On June 8, 2023, the Internal Revenue Service (IRS) published a letter to encourage an estimated 1.5 million people to submit tax returns and receive over $1.5 billion in refunds. The refunds are for the 2019 tax year, and the deadline for filing is July 17, 2023.
Most of the individuals due refunds are modest income taxpayers who have not filed a 2019 tax return. Many taxpayers are potentially eligible for refunds. The average refund in 2019 was $893.
IRS Commissioner Danny Werfel stated, "Time is running out for more than a million people to get their tax refunds for 2019. Many people may have overlooked filing a 2019 tax return due to the pandemic. We do not want people to miss their window to receive their refund. We encourage people to check their records and act quickly before the deadline. The IRS has several important ways that people can get help."
Normally, there is a three-year period to file and receive a tax refund. However, the return due date was delayed, and the deadline was changed from April 15 to July 17, 2023. A taxpayer must address, mail and ensure that the tax return is postmarked by July 17, to receive a refund.
Some low and moderate-income workers may also be eligible for the Earned Income Tax Credit (EITC). This could be worth up to $6,557 in 2019. Married couples filing jointly who have three children may qualify if their income is up to $55,952. Married couples filing jointly with two children can qualify with incomes up to $52,493 and those with one child can qualify with incomes up to $46,884. Finally, married couples filing jointly with no qualifying children can qualify with incomes up to $21,370.
The IRS reminds taxpayers that their refund may be held up if they have not filed their returns for 2020 or 2021 or owe the IRS additional tax. Some taxpayers may need additional help or assistance to prepare their return. There are several ways the IRS could help.
1. Copies of Key Documents — If you are missing Forms W-2, 1098 or 1099, you may request copies from an employer or bank.
2. Online Transcript — Taxpayers may obtain a transcript from IRS.gov by using the "Get Transcript Online" tool.
3. Request a Printed Transcript — Taxpayers may use IRS Form 4506-T to request the IRS send them a "wage and income transcript." This transcript shows all the tax forms received by the IRS. However, this printed copy could take several weeks to receive in the mail. The other options are much quicker and therefore recommended.
Corporate-Owned Life Insurance Included in Taxable Estate
In Thomas A. Connelly et al. v. United States;
No. 21-3683 (8th Cir. 2023), a C corporation owned by two brothers purchased life insurance to fund a stock-purchase agreement. When one brother passed away, the life insurance proceeds were included in the valuation of the corporation.
Michael and Thomas Connelly owned Crown C Corporation (Crown). The ownership shares of the St. Louis building-materials company were 77.18% for Michael and 22.82% for Thomas. They created a stock-purchase agreement and Crown acquired $3.5 million in life insurance on each brother. They also signed a stock-purchase agreement. The agreement required them to create a Certificate of Agreed Value each year. However, there were never any valuations or appraisals completed.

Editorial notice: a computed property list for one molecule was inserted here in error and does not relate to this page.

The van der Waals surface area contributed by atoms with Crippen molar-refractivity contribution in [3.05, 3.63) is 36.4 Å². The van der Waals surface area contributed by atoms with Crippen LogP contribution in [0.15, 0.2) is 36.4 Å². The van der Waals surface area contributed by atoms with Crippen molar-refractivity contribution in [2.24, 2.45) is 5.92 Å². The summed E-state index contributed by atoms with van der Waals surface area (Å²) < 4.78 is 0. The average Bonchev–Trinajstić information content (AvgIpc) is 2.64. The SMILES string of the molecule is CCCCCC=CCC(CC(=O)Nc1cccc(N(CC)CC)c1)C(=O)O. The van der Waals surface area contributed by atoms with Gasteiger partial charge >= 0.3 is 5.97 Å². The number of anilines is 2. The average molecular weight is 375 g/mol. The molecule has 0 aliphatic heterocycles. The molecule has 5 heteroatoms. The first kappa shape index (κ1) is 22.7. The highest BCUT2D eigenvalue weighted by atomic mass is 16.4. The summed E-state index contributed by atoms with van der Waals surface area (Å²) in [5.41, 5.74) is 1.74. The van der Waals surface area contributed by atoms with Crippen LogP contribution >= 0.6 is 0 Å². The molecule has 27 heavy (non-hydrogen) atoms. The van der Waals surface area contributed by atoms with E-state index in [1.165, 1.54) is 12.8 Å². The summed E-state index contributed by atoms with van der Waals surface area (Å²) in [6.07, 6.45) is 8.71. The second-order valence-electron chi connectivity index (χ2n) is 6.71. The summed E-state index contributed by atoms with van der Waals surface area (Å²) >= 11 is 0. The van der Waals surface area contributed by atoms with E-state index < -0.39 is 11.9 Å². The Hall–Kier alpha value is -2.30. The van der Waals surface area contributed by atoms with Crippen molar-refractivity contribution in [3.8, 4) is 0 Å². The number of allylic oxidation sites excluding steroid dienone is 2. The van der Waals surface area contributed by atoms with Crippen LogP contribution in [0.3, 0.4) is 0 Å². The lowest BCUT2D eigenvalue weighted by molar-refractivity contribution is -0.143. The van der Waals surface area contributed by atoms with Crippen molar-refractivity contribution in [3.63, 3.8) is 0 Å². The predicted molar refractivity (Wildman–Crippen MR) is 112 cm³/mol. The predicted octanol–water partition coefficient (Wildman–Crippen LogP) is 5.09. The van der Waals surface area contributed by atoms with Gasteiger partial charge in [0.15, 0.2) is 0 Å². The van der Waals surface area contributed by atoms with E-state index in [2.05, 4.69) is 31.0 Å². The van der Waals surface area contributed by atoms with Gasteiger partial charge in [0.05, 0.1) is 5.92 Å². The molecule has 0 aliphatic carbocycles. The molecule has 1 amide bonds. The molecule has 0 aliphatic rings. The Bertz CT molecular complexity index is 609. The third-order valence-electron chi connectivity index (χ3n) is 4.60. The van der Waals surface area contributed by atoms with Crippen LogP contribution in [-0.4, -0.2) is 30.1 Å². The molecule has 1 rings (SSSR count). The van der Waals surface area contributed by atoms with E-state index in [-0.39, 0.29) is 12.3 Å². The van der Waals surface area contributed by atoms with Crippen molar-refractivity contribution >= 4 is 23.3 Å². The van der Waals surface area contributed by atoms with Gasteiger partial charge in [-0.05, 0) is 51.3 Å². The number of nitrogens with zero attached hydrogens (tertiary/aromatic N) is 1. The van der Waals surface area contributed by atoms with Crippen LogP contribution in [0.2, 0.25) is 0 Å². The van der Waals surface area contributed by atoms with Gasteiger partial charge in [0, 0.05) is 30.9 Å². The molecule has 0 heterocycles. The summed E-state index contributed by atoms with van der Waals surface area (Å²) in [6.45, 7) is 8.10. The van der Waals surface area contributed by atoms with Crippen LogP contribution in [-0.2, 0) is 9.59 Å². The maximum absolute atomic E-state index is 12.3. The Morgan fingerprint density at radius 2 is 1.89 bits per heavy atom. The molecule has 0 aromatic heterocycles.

Michael passed away in 2013 and Crown received $3.5 million of insurance proceeds. Surviving brother Thomas and Michael's son agreed that the value of Michael's stock would be $3 million. There was no appraisal, but this valuation established the company value at $3.89 million.
In 2014, the estate filed IRS Form 706 Estate Tax Return and reported that the value of Michael's shares was $3 million. They treated the life insurance as an asset and the requirement to purchase Michael's shares as a liability. Therefore, the insurance value was offset. However, the IRS included the value of the life insurance proceeds and determined that the augmented value of the company was approximately $6.8 million. It assessed a notice of deficiency for $1 million of additional tax. The estate paid the tax and sued for a refund.
The estate claimed the redemption transaction was sufficient to create the Crown fair market value and therefore an appraisal was not required. While the insurance proceeds were an asset, they were immediately offset by the liability to pay the estate of Michael. The District Court determined that the life insurance proceeds should be included in the Crown valuation.
An estate includes the fair market value of all shares of stock. If there is a stock-purchase agreement with specific parameters, it may control valuation. Section 2703(b) provides that the stock-purchase agreement must be a bona fide business arrangement, not a device to transfer property for less than full value and have terms that are comparable to arms-length transactions.
The problem with the Crown stock-purchase agreement is that it did not have a specific valuation method. A stock-purchase agreement must have a fixed or determinable price to be effective for estate tax purposes. Because the Crown agreement did not prescribe a fixed price or specific formula, it failed the determinable price requirement.
The estate argued that the payment of $3 million was sufficient to determine the value. However, the $3 million did not result from the stock-purchase agreement, but from a family "amicable agreement" by Thomas and son Michael Connelly, Jr. Therefore, the stock-purchase agreement does not govern valuation.